In 1997, the French Chairman of Airbus dropped his trousers to land a key deal with US Airways. And it worked:
Jean Pierson, the colorful Frenchman who built Airbus into Boeing Co.'s biggest competitor, dropped his trousers to seal a key U.S. plane order in 1997, according to a book to be published on Tuesday.
The bizarre tactic worked, and the resulting order helped Airbus take on Boeing in its own backyard, setting up the biggest rivalry in global business, according to "Boeing versus Airbus," by former New Yorker magazine writer John Newhouse.
Pierson, who ran Airbus from 1985 to 1998, was at US Airways' headquarters for what he thought would be a short meeting to tie up a 400-plane deal, the anecdote runs.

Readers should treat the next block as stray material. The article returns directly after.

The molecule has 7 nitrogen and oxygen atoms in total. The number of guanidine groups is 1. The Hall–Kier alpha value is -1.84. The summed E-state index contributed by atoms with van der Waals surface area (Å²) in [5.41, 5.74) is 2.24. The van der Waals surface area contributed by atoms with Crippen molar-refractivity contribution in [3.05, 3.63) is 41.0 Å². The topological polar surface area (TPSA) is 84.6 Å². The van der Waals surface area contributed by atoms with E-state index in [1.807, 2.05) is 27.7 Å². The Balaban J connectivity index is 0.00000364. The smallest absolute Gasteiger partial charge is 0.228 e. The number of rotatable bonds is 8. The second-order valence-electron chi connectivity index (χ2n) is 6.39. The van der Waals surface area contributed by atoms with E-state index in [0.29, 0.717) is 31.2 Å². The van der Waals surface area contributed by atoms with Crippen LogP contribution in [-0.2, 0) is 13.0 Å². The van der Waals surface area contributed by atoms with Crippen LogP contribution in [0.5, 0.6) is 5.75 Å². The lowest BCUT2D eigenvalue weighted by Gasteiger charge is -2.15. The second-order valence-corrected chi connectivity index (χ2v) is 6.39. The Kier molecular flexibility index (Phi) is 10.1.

At the last minute, US Airways' then-chairman Stephen Wolf started arguing for a 5 percent discount on the selling price.
"Pierson began slowly lowering his trousers and saying 'I have nothing more to give.' He then allowed the trousers to fall around his ankles," says Newhouse in his book.
Wolf replied: "Pull up your pants. I don't need any more money," and the deal was signed, according to the book. The author says he got the story from Pierson himself, and it was confirmed by another person present.
The way things are going for Airbus today, they might need to consider returning to such innovative tactics. Although to be clear, I can find no one on the Airbus board that I would like to see drop trousers.
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